St Christopher is the patron saint of travelers and seafarers. In Christian popular tradition, he was a giant who carried travellers across a river. The story is well known, and does not need to be repeated here.
But Old English traditions of the saint are rather unusual. According to the Old English Passion of St Christopher, se w s healf hundisces mancynnes, ‘he was of the race of mankind who are half hound’.*
According to Irish stories of saints, Christopher is born a pagan Dog-head called Reprobus. He regrets his beastial nature and is overjoyed when his conversion to Christianity allows him to lose his Cynocephalic nature. An eighth-century list of Saints explained that Christopher “was one of the Dog-heads, a race that had the heads of dogs and ate human flesh. He meditated much on God, but at that time could only speak the language of the Dog-heads”.
As time passed, the writings mentioned less and less of Christopher’s Cynocephalic nature. Walter of Speyer wrote, in the tenth century, stated that Christopher “took his origins from the Cynocephali, a people in speech and countanence dissimilar to others”. Saint Christopher was more popularly pictured as a giant carrying the christ child. This still satisfied that Christopher was a convert from a monstrous race. But it was probably more due to the fact that Christopher literally means Christ carrier.
It is plain that this is not quite the patron saint of travelers that we are told about at Sunday School. It is a peculiarly Old English view of St Christopher. He resembles the monstrous Healfhundingas, a race mentioned in two Old English texts: The Wonders of the East and The Letter of Alexander to Aristotle. More to the point, he resembles the lupine monsters of Beowulf.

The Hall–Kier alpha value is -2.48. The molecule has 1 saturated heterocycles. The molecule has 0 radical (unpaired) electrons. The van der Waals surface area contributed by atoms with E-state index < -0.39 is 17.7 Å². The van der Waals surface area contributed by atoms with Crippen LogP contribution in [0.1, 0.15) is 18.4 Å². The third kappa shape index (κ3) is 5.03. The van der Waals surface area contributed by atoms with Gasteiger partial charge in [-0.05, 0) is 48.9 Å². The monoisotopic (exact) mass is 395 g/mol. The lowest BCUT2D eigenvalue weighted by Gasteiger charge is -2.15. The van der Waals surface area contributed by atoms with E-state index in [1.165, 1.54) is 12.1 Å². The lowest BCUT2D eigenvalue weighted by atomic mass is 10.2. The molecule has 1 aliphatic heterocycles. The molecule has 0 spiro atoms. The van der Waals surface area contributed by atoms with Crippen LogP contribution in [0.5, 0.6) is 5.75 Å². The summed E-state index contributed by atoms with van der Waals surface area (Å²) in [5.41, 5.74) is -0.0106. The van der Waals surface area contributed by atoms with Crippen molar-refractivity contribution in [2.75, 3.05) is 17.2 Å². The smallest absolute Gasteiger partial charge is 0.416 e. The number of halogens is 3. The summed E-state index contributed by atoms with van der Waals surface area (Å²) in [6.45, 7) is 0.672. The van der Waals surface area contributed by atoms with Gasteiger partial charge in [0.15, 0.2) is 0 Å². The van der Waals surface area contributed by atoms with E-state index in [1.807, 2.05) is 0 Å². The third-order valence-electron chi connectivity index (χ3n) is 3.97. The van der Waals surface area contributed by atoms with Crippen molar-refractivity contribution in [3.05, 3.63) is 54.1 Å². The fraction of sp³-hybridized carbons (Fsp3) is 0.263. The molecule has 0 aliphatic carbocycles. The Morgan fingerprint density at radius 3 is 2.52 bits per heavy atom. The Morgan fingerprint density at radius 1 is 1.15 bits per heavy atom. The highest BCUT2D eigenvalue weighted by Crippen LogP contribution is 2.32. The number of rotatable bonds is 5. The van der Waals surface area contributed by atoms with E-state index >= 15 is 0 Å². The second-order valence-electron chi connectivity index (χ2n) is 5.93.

Like most other Indo-European traditions, the Germans seem to have conceived of an otherworldly ferryman who conducted the dead to the underworld; indeed, Odin was so pictured during the Viking Age. It seems reasonable to suppose that St Christopher’s occupation and location struck a traditional chord familiar to Anglo-Saxon ears, and that the legend was consequently coloured by Germanic underworld motifs.
Other conversions of dogheads include a saint or two. Saint Mercurius (not well known in western tradition, mostly in greek and egyptian accounts) used converted Cynocephali as soldiers.
* The Old English Martyrology elaborates upon this: he was thaere theode thaer men habbath hunda heafod & of thaere eorthan on theare aeton men hi selfe, ‘from the nation where men have the head of a dog and from the country where men devour each other’; furthermore, haefde hundes haefod, & his loccas waeron ofer gemet side, & his eagan scinon swa leohte swa morgensteorra, & his teth waeron swa scearpe swa eofores texas, ‘he had the head of a hound, and his locks were extremely long, and his eyes shone as bright as the morning star, and his teet were as sharp as a boar’s tusks’.